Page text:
Rate response problems with Medtronic Azure pacemaker while cycling

   I am a 69 year-old experienced male cyclist, having ridden for over 35 years.  I began cycling after experiencing a hip injury that still prevents me from running.  I always ride with a chest-strap heart rate monitor.  Around 12 months ago I began experiencing fatigue, dizziness and low heart rate while riding, occasionally at first and then with increasing frequency.  I was eventually diagnosed with sick sinus syndrome/bradycardia, and had a Medtronic Azure dual-lead pacemaker implanted a little over six months ago.  It's my understanding that the Medtronic Azure uses a single rate-response sensor based on accelerometer technology.

    Soon after I started riding again after implant surgery I noticed problems with rate response, particularly on long, slow climbs requiring a lot of effort, but where apparently there wasn’t enough upper body movement to trigger the accelerometer to increase my heart rate.  Over the course of several months I made several trips back to my surgeon to discuss these problems, and the sensitivity level of the pacemaker rate response was adjusted upward each time.  After each adjustment  my rate response seemed to improve for awhile, but I eventually encountered episodes of low heart rate in situations such as climbing.

    At this point the sensitivity of the rate response sensor is at its highest setting, and I am still occasionally experiencing situations while riding where my heart rate is too low to support my level of effort.  I’ve discussed the problem with Medtronic, and they acknowledged that rate response during cycling is particularly problematic for their accelerometer-based rate response sensor technology.  I’m beginning to think that the Medtronic pacemaker with its single-sensor accelerometer technology is not appropriate for cycling activities.  I plan to see my surgeon again to discuss these issues, but I want to do my homework first so that we can have an informed and useful discussion.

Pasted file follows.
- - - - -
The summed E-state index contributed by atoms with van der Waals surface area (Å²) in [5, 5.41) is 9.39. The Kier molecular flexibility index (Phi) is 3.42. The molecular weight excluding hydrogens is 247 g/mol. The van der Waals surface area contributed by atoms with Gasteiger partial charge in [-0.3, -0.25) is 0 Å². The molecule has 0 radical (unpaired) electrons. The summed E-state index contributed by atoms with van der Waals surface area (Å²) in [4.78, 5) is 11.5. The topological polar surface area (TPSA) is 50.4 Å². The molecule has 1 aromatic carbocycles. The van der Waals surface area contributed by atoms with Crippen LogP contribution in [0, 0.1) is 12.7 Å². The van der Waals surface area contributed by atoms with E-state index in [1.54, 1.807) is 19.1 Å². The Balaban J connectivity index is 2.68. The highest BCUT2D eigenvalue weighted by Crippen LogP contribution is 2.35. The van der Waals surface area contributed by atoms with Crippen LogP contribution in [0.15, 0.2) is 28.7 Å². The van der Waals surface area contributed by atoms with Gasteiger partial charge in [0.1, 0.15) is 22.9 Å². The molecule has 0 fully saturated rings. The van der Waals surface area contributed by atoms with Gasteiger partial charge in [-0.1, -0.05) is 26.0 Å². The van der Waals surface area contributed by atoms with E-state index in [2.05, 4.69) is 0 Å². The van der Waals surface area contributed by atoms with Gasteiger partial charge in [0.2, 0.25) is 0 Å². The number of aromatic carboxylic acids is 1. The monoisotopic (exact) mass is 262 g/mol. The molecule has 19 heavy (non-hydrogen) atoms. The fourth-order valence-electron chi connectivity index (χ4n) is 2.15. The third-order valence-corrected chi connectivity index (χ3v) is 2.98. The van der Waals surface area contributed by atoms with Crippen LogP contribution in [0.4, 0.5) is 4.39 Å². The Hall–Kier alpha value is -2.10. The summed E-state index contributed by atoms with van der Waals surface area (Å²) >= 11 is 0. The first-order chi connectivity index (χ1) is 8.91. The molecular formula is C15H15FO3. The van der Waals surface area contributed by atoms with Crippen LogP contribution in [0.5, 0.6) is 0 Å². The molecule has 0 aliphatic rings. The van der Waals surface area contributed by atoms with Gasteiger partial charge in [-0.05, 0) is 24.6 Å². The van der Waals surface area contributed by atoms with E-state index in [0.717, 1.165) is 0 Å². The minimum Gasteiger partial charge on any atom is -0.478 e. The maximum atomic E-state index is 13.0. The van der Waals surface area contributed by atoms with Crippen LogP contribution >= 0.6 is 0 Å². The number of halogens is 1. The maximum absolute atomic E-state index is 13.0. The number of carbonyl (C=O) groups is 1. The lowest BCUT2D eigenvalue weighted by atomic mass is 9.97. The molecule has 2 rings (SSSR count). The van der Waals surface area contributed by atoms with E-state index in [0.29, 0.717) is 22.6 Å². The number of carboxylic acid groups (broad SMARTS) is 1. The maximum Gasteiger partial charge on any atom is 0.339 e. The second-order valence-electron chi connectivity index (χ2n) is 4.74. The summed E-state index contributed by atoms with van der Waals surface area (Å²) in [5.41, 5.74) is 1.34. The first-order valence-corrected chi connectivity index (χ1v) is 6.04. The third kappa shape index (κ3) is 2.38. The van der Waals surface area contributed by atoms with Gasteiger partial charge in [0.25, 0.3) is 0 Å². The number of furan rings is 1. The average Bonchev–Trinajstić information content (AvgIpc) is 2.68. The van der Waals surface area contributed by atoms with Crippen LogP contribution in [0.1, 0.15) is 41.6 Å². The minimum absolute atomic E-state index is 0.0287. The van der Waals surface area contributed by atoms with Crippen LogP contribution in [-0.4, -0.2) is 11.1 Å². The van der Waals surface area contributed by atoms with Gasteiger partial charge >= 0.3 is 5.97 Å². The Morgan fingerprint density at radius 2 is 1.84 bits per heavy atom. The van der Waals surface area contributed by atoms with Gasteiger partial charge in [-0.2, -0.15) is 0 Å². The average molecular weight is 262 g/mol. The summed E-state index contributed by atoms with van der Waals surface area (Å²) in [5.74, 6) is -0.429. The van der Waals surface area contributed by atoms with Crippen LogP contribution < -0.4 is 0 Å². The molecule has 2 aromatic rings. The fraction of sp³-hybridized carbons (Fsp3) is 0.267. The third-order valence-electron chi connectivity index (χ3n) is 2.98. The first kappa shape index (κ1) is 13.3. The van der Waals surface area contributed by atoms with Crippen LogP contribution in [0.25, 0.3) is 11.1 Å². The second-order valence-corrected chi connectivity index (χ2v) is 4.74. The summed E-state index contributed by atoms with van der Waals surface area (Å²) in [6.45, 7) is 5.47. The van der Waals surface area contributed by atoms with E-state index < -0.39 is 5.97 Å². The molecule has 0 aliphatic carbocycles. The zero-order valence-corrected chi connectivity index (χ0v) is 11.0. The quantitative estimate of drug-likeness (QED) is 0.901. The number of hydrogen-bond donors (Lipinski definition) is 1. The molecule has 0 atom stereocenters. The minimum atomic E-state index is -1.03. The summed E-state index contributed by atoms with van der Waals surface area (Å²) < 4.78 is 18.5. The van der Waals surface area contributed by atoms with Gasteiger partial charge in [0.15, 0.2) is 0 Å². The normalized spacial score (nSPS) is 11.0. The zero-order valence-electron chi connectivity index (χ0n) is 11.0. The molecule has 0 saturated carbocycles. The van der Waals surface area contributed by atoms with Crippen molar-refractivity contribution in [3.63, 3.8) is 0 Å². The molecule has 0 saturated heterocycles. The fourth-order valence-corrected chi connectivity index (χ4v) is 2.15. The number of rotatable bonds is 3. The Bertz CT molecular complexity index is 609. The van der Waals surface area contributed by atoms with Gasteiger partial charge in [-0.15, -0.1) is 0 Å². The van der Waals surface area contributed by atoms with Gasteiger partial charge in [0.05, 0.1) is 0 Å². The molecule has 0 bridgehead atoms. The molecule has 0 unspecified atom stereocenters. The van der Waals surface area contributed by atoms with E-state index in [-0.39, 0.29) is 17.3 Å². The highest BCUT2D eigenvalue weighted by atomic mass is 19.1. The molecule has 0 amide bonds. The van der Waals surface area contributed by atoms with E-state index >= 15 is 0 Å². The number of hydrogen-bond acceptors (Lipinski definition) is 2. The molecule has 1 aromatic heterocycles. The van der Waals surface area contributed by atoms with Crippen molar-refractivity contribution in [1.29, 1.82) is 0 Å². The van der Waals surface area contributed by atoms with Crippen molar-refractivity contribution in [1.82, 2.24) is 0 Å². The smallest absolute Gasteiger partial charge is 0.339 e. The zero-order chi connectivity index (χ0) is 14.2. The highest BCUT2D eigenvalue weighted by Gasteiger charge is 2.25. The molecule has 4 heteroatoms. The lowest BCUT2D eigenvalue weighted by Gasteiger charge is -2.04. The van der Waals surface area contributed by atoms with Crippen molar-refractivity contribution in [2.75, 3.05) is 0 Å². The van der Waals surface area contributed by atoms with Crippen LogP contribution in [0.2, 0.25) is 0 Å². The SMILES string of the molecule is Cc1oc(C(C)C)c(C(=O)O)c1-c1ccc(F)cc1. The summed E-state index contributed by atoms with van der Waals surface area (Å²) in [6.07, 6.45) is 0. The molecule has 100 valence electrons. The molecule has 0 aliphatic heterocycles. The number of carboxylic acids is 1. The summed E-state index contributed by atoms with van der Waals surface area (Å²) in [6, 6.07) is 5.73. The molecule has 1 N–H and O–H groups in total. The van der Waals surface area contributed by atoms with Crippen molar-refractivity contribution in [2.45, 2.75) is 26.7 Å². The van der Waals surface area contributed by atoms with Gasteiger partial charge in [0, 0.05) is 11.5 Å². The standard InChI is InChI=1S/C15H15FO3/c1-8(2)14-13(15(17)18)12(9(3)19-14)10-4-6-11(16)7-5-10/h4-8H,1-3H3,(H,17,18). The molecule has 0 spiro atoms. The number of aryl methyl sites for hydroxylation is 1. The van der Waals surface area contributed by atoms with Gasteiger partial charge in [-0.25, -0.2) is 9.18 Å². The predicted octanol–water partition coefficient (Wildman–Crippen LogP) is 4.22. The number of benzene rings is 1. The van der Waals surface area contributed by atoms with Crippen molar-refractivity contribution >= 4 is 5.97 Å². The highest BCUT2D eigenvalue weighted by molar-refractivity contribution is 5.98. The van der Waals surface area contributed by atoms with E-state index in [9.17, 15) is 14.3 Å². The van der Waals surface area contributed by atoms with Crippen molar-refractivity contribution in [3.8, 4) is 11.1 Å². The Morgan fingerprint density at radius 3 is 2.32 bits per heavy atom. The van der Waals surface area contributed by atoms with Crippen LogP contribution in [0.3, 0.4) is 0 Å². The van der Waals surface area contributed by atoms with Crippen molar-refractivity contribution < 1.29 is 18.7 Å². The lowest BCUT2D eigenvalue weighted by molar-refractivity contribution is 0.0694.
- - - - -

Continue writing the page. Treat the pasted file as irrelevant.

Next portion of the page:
My question is this: are there pacemakers out there that use rate response sensor technology more appropriate to cycling?


The following links may be of help

by Gemita - 2020-10-03 09:09:31

Hello pacemakercyclist,

While you wait for responses from other cyclists, the following fairly recent threads might be of interest.



You can also try searching the PM site under "Q".  Lots of good Rate Response posts.  Here is Page 1 link



Pacemakers and Cycling

by IAN MC - 2020-10-03 10:19:58

There are 5 major brands of pacemaker :-

Medtronic, Boston Scientific,  St Jude, Sorin  and Biotronik.  All 5 perfectly manage bradycardia which is the main reason we have pacemakers but some are better than others when it comes to cycling if you need Rate Response.

Medtronic and St Jude have single "accelerometer" sensors to detect exercise...  they rely on measuring changes in body movement . But they are hopeless for cycling because the upper body , where the PM is situated hardly moves when you're on a bike... so your exercise is not translated into the need for a higher heart-rate.

The best makes for cycling, without any doubt, are Boston Scientific and Sorin. They both have dual sensors ... one measures movement / vibration; the other measures changes in breathing. Cyclists implanted with these 2 makes seem to be happiest with the results

The 5th make, Biotronik, uses its own unique CLS sensor which sounds good on paper but cyclists have reported very variable results with it.

One massive problem is that if your EP fits you with  the wrong PM, you tend to be stuck with it for 10 years ! That has happened to me ..I also have a Medtronic.